A Federal High Court, sitting in Abakaliki, the Ebonyi state capital, ordered the disbandment of the Ebubeagu, the regional security outfit created by the five governors of Nigeria’s southeastern states. The Ebubeagu is tasked with tackling insecurity – including cattle rustling, communal violence, and armed attacks – that local police forces blame on members of the Indigenous People of Biafra and its militant wing, the Eastern Security Network. Its activity, however, is mired in controversy. Opposition and human rights organizations have long claimed that the paramilitary group is responsible for carrying out human rights violations and targeting political and ethnic minorities. A December report by two US-based democracy watchdogs, the International Republican Institute and the National Democratic Institute, warned that the proliferation of regional security outfits, such as the Amotekun in the South West and the Ebubeagu in the South East, “complicates security and increases opportunities for election violence and malfeasance.”1NDI/IRI, Statement of the Second Joint NDI/IRI Pre-Election Assessment Mission to Nigeria, 2022 ACLED records a total of 38 violent events connected to the Ebubeagu between October 2021 and February 2023. Over half of these events involved violence against civilians, including members of opposition parties.
Highlights from the Regions
Rural banditry continued to sweep across the northwestern states during the first week of February. In Katsina state, local defense militias and Yansakai vigilante groups clashed with cattle rustlers in Kankara Local Government Area (LGA). Over 100 people were reportedly killed in separate clashes that lasted over two days. The Nigerian Army, backed by airstrikes, announced that they inflicted several casualties and recovered weapons from militants in Zamfara and Kaduna states. Another eight civilians were kidnapped on 7 February after gunmen invaded a rural community in Kagarko LGA. In the same area, militants reportedly killed the chief imam of the Nomadic Central mosque and the son of a Fulani chief. Separately, two people were killed after gunmen attacked the residence of a Labour Party (LP) candidate for the Lere federal constituency in Kaduna State. The candidate was not in the residence at the time of the attack. Another LP member, local women leader Victoria Chimtex, was killed in her house in Kaura LGA in November 2022.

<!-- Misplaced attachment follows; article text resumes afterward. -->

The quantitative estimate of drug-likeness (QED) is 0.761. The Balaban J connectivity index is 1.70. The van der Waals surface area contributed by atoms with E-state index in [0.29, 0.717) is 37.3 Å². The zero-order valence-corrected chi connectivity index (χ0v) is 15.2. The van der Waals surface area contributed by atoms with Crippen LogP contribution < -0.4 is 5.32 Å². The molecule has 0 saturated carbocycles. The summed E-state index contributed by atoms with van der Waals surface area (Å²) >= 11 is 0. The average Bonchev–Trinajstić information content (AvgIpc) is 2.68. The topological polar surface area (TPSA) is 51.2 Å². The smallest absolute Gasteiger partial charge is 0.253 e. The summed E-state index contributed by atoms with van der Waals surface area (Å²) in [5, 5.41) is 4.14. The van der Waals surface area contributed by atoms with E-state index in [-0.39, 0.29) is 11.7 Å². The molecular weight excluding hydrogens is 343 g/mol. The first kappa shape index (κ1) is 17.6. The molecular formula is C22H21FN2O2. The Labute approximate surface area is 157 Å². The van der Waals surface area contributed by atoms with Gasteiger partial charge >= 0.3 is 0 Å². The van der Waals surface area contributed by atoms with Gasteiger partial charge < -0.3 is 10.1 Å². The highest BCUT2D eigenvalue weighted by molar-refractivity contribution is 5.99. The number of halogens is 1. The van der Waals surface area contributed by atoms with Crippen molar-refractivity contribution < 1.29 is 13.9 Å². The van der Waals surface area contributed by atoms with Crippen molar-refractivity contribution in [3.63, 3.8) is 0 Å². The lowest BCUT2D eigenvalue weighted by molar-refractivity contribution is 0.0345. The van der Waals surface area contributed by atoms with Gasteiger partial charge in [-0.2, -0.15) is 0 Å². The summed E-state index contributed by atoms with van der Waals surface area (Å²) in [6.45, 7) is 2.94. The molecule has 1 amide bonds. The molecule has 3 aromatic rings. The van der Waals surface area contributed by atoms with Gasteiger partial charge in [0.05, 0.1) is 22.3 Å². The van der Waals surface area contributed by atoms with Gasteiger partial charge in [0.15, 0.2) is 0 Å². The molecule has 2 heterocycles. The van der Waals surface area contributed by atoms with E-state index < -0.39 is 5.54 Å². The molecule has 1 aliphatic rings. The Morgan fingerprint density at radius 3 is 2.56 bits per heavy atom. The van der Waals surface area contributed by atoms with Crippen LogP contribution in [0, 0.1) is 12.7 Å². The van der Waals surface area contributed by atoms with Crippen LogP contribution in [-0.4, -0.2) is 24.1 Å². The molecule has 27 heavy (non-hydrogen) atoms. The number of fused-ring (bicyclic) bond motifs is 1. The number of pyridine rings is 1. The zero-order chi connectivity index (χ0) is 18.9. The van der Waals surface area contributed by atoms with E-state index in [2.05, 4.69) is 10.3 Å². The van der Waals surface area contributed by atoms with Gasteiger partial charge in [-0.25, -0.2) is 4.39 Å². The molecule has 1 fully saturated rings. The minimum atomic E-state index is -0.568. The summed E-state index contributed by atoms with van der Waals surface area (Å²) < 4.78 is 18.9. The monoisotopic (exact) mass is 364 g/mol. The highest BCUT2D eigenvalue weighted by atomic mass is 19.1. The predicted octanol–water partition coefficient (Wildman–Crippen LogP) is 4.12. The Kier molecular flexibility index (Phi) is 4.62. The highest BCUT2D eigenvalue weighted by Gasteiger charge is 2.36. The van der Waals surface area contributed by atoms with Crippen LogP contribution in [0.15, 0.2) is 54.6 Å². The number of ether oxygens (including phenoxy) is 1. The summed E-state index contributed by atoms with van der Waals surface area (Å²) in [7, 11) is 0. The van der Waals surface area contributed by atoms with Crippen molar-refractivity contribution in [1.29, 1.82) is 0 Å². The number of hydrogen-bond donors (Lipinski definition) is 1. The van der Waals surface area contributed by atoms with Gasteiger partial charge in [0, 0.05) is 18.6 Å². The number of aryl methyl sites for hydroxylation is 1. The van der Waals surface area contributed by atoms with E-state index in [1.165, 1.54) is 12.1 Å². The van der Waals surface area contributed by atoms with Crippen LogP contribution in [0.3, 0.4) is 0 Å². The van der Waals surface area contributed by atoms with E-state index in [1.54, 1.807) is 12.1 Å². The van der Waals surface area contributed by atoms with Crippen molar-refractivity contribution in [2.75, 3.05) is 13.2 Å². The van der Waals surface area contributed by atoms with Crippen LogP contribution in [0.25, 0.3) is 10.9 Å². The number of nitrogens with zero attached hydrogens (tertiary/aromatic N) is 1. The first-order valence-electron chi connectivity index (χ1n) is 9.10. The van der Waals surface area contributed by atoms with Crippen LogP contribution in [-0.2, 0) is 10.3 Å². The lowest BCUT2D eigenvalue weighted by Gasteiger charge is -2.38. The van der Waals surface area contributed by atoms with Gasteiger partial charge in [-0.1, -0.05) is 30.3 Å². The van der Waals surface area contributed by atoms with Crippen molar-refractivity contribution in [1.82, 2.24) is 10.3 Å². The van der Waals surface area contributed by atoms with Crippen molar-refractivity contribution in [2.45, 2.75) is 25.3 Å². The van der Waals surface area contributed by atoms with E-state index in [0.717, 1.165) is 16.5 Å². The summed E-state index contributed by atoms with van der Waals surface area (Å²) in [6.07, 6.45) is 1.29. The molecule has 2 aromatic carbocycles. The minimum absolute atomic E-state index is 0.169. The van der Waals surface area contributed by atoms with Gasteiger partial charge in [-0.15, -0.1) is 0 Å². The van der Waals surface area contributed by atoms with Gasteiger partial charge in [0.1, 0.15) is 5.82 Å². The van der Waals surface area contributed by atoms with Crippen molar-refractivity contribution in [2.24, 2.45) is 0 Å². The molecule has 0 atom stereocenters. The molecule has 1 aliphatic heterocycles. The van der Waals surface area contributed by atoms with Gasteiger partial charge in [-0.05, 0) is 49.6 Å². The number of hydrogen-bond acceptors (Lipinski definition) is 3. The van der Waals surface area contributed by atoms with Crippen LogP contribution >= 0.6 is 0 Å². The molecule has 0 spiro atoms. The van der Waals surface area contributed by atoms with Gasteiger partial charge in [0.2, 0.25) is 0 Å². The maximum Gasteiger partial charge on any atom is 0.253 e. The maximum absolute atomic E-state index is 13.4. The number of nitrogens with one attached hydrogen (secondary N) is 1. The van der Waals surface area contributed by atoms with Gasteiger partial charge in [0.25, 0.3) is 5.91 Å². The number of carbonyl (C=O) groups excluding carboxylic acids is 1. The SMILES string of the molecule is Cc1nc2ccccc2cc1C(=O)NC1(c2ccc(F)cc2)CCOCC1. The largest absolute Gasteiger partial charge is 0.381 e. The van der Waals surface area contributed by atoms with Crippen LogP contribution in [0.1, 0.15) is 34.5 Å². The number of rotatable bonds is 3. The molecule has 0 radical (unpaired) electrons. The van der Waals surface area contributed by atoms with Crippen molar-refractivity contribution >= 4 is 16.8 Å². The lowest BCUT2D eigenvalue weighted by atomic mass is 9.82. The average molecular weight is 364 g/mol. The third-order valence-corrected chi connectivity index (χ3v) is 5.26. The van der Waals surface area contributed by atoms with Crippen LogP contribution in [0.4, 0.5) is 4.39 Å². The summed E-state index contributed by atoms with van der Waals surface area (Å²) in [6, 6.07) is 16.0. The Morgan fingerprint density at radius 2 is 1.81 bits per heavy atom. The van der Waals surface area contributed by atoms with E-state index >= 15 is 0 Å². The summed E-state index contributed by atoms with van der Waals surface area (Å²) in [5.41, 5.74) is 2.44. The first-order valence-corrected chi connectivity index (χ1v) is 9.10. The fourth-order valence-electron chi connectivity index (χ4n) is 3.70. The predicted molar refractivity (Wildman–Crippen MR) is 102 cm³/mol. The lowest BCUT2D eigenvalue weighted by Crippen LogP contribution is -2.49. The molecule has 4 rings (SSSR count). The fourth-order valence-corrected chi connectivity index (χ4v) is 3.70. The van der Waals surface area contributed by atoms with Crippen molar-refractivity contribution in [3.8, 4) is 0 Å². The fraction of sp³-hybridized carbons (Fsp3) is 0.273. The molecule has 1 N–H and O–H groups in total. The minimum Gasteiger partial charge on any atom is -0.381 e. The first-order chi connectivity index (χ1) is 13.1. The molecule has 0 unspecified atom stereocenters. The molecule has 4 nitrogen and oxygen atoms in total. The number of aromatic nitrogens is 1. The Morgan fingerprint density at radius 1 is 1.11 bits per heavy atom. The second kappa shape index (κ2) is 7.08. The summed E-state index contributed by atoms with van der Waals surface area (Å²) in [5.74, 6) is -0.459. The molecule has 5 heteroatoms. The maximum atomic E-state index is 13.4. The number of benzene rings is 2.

Overall violence subsided across the North Central region, despite some deadly attacks in Benue state. Suspected armed Fulani pastoralists reportedly killed at least three farmers during an attack on 3 February in Ikobi, in Apa LGA of Benue. Other incidents targeting civilians were reported in Bokkos LGA of Plateau state, where gunmen reportedly killed three people, and in the Federal Capital Territory, where nine people were abducted in Monu village on 5 February. In Benue, Fulani gunmen ambushed troops of Operation Whirl Stroke – an operation to counter armed herdsmen and militia groups operating within the region – and injured three soldiers before yielding to the troops. In the capital Abuja, two factions of APC supporters clashed in the party’s national secretariat headquarters over support for a factional leader. Security operatives intervened to disperse the parties.
The Nigerian Army continued counter-insurgency operations against Boko Haram strongholds in the North East. On 6 February, army troops shelled positions held by jihadist militants in Kukawa LGA of Borno state, reportedly killing 42 militants. Other army operations were reported in Damboa and Gwoza LGAs. Internecine fighting between Boko Haram factions claimed several deaths among the ranks of the Islamic State West Africa Province (ISWAP) and the Group for the Propagation of the Prophet’s Teachings and Jihad (JAS). Scores were killed in fighting that broke out in Damboa LGA on 7 February and Konduga LGA on 9-10 February. An estimated 340 militants and their families reportedly surrendered to Nigerian authorities across the North East. Authorities launched Operation Safe Corridor to encourage defections among the jihadist ranks. In election-related developments, suspected members of the Kalare Boys Gang attacked the residence of a chieftain of the Peoples Democratic Party (PDP) in the city of Gombe, as he held meetings with women and youths on 4 February. Five persons were wounded and the house was vandalized before policemen intervened to disperse the attackers. The chieftain claimed the attack was related to his defection from APC to PDP. In Adamawa state, a mob assaulted the convoy carrying the wife of Adamawa PDP Governor Ahmadu Fintiri in Muchalla area.